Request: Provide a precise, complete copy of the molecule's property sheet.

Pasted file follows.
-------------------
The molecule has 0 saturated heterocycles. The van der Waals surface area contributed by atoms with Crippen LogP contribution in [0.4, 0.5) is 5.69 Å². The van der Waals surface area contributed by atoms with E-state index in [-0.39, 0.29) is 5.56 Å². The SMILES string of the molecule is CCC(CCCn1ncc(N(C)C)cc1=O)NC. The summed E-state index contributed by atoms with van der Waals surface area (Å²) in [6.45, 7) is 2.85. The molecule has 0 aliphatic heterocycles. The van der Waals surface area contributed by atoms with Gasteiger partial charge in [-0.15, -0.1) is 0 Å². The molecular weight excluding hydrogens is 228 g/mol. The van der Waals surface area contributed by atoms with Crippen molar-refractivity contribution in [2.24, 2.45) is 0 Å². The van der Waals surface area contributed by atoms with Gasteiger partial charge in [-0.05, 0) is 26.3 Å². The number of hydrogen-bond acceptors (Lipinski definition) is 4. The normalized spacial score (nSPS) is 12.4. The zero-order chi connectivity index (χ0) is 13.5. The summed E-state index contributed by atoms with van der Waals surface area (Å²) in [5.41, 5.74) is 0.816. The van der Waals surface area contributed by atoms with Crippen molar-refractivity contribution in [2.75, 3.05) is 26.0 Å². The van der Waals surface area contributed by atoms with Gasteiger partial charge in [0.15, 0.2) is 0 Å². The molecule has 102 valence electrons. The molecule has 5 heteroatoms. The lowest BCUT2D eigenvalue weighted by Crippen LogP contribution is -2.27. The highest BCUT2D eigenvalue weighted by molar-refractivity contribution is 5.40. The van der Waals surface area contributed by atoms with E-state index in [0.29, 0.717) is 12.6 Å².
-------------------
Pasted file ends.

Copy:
The molecule has 0 saturated heterocycles. The van der Waals surface area contributed by atoms with Crippen LogP contribution in [0.4, 0.5) is 5.69 Å². The van der Waals surface area contributed by atoms with E-state index in [-0.39, 0.29) is 5.56 Å². The SMILES string of the molecule is CCC(CCCn1ncc(N(C)C)cc1=O)NC. The summed E-state index contributed by atoms with van der Waals surface area (Å²) in [6.45, 7) is 2.85. The molecule has 0 aliphatic heterocycles. The van der Waals surface area contributed by atoms with Gasteiger partial charge in [-0.15, -0.1) is 0 Å². The molecular weight excluding hydrogens is 228 g/mol. The van der Waals surface area contributed by atoms with Crippen molar-refractivity contribution in [2.24, 2.45) is 0 Å². The van der Waals surface area contributed by atoms with Gasteiger partial charge in [-0.05, 0) is 26.3 Å². The number of hydrogen-bond acceptors (Lipinski definition) is 4. The normalized spacial score (nSPS) is 12.4. The zero-order chi connectivity index (χ0) is 13.5. The summed E-state index contributed by atoms with van der Waals surface area (Å²) in [5.41, 5.74) is 0.816. The van der Waals surface area contributed by atoms with Crippen molar-refractivity contribution in [2.75, 3.05) is 26.0 Å². The van der Waals surface area contributed by atoms with Gasteiger partial charge in [0.15, 0.2) is 0 Å². The molecule has 102 valence electrons. The molecule has 5 heteroatoms. The lowest BCUT2D eigenvalue weighted by Crippen LogP contribution is -2.27. The highest BCUT2D eigenvalue weighted by molar-refractivity contribution is 5.40. The van der Waals surface area contributed by atoms with E-state index in [0.29, 0.717) is 12.6 Å².